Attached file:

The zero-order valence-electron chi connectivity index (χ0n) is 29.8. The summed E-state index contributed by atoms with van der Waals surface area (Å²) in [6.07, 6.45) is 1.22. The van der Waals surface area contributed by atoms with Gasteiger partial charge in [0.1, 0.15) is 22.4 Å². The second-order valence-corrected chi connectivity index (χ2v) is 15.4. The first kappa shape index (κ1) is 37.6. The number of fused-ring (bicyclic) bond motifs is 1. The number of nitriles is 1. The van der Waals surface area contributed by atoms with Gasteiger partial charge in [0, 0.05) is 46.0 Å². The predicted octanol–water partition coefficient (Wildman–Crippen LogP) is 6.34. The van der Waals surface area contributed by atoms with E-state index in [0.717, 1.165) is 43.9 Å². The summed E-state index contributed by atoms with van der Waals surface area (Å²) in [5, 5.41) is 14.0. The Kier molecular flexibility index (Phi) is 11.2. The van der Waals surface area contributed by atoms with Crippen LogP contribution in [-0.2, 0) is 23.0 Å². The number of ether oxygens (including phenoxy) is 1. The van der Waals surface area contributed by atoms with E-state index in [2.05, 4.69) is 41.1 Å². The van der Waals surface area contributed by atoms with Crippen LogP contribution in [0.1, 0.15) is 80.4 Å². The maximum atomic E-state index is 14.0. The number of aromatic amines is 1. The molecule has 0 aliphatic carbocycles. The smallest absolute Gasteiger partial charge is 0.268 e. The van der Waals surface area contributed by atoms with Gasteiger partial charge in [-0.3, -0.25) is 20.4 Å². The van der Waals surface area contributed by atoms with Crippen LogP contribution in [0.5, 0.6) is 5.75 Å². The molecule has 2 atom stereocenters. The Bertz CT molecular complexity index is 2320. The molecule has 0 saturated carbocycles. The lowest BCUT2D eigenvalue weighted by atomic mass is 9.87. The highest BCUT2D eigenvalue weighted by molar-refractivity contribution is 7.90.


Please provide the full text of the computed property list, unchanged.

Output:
The zero-order valence-electron chi connectivity index (χ0n) is 29.8. The summed E-state index contributed by atoms with van der Waals surface area (Å²) in [6.07, 6.45) is 1.22. The van der Waals surface area contributed by atoms with Gasteiger partial charge in [0.1, 0.15) is 22.4 Å². The second-order valence-corrected chi connectivity index (χ2v) is 15.4. The first kappa shape index (κ1) is 37.6. The number of fused-ring (bicyclic) bond motifs is 1. The number of nitriles is 1. The van der Waals surface area contributed by atoms with Gasteiger partial charge in [0, 0.05) is 46.0 Å². The predicted octanol–water partition coefficient (Wildman–Crippen LogP) is 6.34. The van der Waals surface area contributed by atoms with E-state index in [0.717, 1.165) is 43.9 Å². The summed E-state index contributed by atoms with van der Waals surface area (Å²) in [5, 5.41) is 14.0. The Kier molecular flexibility index (Phi) is 11.2. The van der Waals surface area contributed by atoms with Crippen LogP contribution in [-0.2, 0) is 23.0 Å². The number of ether oxygens (including phenoxy) is 1. The van der Waals surface area contributed by atoms with E-state index in [2.05, 4.69) is 41.1 Å². The van der Waals surface area contributed by atoms with Crippen LogP contribution in [0.1, 0.15) is 80.4 Å². The maximum atomic E-state index is 14.0. The number of aromatic amines is 1. The molecule has 0 aliphatic carbocycles. The smallest absolute Gasteiger partial charge is 0.268 e. The van der Waals surface area contributed by atoms with Gasteiger partial charge in [-0.3, -0.25) is 20.4 Å². The van der Waals surface area contributed by atoms with Crippen LogP contribution in [0.5, 0.6) is 5.75 Å². The molecule has 2 atom stereocenters. The Bertz CT molecular complexity index is 2320. The molecule has 0 saturated carbocycles. The lowest BCUT2D eigenvalue weighted by atomic mass is 9.87. The highest BCUT2D eigenvalue weighted by molar-refractivity contribution is 7.90.